The Fourth U.S. Circuit Court of Appeals sided with environmental groups this week, ruling that the U.S. Forest Service violated federal environmental laws by granting permission for the construction of the Atlantic Coastal Pipeline. This 600 mile natural gas pipeline would cut through the mid-Atlantic United States, from West Virginia to North Caroline, and would traverse part of the Appalachian Trail.
The project has been met with opposition since its inception, with environmentalists arguing that federal agencies have failed to properly review the impact of the project on the health of natural resources. In August, the Federal Energy Regulatory Commission imposed a stop-work order on the grounds that the Fish and Wildlife Service did not yet provide an impact statement. The FERC lifted the order after receiving commentary from the Forest Service regarding revisions to the Fish and Wildlife Service’s opinion. Opponents sought an immediate stay of the project arguing that the Forest Service improperly gave the go ahead for work. Justice Stephanie Thacker agreed, issuing an opinion which imposed an immediate stop on project-related clear cutting of public forest land that had begun in March.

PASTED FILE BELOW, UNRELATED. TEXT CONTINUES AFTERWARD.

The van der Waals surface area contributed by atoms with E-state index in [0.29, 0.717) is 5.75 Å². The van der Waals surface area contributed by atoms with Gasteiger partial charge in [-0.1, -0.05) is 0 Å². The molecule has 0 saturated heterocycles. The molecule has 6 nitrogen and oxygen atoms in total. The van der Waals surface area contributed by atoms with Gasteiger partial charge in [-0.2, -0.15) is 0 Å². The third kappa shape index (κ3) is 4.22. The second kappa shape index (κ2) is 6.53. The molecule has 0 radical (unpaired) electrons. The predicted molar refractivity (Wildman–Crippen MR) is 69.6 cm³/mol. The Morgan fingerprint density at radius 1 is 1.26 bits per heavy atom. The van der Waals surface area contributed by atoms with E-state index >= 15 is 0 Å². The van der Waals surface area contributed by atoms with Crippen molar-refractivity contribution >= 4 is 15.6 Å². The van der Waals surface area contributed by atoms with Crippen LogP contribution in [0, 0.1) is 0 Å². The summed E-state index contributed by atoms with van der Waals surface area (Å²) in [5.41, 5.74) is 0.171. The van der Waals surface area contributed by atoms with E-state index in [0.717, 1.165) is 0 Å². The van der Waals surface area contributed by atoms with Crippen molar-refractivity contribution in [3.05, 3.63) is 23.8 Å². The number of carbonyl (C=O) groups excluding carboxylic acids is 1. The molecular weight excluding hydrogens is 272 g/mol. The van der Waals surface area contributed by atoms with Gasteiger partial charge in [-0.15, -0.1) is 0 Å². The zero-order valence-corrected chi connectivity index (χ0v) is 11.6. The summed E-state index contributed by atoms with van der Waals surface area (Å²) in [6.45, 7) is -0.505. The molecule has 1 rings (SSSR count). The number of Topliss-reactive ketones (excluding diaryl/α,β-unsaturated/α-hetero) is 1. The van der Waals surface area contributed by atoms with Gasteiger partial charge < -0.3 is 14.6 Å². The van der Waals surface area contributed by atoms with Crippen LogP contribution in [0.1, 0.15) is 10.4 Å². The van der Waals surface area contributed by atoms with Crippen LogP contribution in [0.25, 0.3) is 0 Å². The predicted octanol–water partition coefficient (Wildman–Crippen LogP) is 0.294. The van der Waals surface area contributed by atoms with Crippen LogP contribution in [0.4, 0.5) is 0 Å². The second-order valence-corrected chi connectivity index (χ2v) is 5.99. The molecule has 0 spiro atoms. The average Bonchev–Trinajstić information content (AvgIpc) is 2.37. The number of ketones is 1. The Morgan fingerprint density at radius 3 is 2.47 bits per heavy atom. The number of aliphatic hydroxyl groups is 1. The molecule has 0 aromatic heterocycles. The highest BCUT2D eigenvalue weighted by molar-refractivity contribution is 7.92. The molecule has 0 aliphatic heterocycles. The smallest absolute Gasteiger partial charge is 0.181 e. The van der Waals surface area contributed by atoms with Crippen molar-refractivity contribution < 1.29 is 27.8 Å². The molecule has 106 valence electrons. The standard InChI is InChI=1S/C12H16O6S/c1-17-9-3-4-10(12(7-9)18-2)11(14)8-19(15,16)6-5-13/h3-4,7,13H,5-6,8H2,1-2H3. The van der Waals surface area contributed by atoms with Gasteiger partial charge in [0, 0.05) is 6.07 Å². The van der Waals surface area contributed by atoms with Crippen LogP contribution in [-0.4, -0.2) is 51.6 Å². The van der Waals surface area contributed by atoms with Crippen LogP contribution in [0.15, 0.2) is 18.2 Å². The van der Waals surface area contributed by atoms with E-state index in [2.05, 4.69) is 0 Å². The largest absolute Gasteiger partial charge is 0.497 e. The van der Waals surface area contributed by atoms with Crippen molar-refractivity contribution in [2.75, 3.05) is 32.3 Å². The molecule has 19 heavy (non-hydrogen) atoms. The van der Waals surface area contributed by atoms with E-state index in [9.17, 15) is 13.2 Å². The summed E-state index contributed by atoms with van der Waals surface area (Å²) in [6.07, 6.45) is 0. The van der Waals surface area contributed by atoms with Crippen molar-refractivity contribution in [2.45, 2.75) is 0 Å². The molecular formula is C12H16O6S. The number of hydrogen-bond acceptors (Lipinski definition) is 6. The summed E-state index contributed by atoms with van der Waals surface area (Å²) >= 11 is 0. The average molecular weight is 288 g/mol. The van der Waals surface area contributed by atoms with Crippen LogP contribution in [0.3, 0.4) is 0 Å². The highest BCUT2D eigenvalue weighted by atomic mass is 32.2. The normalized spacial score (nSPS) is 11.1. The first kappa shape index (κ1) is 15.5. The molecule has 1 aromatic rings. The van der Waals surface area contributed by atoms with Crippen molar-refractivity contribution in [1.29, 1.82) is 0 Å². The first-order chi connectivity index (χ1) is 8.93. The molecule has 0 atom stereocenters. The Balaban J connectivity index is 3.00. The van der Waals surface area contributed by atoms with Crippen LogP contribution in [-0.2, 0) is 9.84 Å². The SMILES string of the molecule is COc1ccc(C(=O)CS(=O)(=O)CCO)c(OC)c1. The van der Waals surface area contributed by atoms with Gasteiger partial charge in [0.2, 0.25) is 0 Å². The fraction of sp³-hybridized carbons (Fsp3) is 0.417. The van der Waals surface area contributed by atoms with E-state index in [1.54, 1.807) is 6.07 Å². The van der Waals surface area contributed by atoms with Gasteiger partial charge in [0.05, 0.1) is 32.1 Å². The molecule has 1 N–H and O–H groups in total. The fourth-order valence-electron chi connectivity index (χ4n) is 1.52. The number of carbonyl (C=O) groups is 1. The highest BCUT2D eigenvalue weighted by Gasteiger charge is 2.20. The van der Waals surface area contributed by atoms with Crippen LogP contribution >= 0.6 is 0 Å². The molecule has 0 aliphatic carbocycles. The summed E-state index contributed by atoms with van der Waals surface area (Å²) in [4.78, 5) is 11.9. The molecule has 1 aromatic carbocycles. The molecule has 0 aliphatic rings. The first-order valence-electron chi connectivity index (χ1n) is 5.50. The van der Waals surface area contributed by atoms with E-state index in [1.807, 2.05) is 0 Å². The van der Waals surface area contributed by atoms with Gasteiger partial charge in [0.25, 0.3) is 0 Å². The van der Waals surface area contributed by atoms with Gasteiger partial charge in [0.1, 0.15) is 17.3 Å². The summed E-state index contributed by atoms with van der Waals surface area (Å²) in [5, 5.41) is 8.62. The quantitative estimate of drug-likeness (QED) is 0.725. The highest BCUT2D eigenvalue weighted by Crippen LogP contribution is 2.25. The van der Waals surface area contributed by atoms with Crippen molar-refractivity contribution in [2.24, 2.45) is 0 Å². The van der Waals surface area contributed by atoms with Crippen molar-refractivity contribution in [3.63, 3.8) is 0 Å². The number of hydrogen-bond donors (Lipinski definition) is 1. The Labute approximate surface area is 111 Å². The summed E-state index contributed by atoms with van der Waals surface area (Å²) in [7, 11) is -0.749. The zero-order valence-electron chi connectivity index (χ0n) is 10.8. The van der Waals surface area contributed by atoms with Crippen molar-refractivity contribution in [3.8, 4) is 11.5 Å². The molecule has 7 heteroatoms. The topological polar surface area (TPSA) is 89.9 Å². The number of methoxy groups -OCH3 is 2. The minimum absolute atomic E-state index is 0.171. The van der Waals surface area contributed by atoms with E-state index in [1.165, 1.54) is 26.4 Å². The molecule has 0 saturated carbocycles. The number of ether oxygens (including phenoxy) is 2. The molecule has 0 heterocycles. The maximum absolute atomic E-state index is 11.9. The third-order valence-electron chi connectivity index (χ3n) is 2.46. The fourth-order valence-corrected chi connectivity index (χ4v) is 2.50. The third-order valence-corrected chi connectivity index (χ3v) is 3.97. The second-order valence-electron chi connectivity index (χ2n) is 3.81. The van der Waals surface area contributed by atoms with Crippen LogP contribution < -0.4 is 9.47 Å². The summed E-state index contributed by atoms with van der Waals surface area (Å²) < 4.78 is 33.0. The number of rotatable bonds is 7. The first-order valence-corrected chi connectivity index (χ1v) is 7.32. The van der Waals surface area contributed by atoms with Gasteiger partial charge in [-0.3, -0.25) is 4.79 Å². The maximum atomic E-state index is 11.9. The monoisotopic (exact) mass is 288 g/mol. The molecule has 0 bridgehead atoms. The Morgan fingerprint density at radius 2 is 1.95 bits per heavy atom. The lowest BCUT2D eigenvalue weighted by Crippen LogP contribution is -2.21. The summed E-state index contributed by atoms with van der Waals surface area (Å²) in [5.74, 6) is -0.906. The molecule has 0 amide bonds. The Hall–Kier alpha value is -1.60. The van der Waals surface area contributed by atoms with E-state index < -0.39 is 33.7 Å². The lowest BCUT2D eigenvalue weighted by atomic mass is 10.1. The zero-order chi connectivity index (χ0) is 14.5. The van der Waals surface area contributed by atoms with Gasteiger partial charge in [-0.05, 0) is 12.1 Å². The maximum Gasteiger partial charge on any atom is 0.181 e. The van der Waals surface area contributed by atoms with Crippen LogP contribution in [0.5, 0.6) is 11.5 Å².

Justice Thacker’s opinion stated that Forest Service, despite being provided with information which showed adverse impacts to federally protected species, made an “about-face” and states that the project would have no such negative impact. That conclusion was held to be significant, because the Forest Service cannot authorize use of national forests that are likely to result in a loss of viability for a species.” Thacker also ruled the Forest Service did not have authority to provide permission for pipeline construction on the Appalachian Trail, which is controlled by the Interior Department, not the Agriculture Department, which oversees the Forest Service.
Quoting Dr. Seuss’ 1971 work “The Lorax,” Thacker wrote the Forest Service appeared to have abandoned its mission to protect US forests. “We trust the United States Forest Service to ‘speak for the trees, for the trees have no tongues,'” she wrote. “A thorough review of the record leads to the conclusion that the Forest Service abdicated its responsibility to preserve national forest resources.”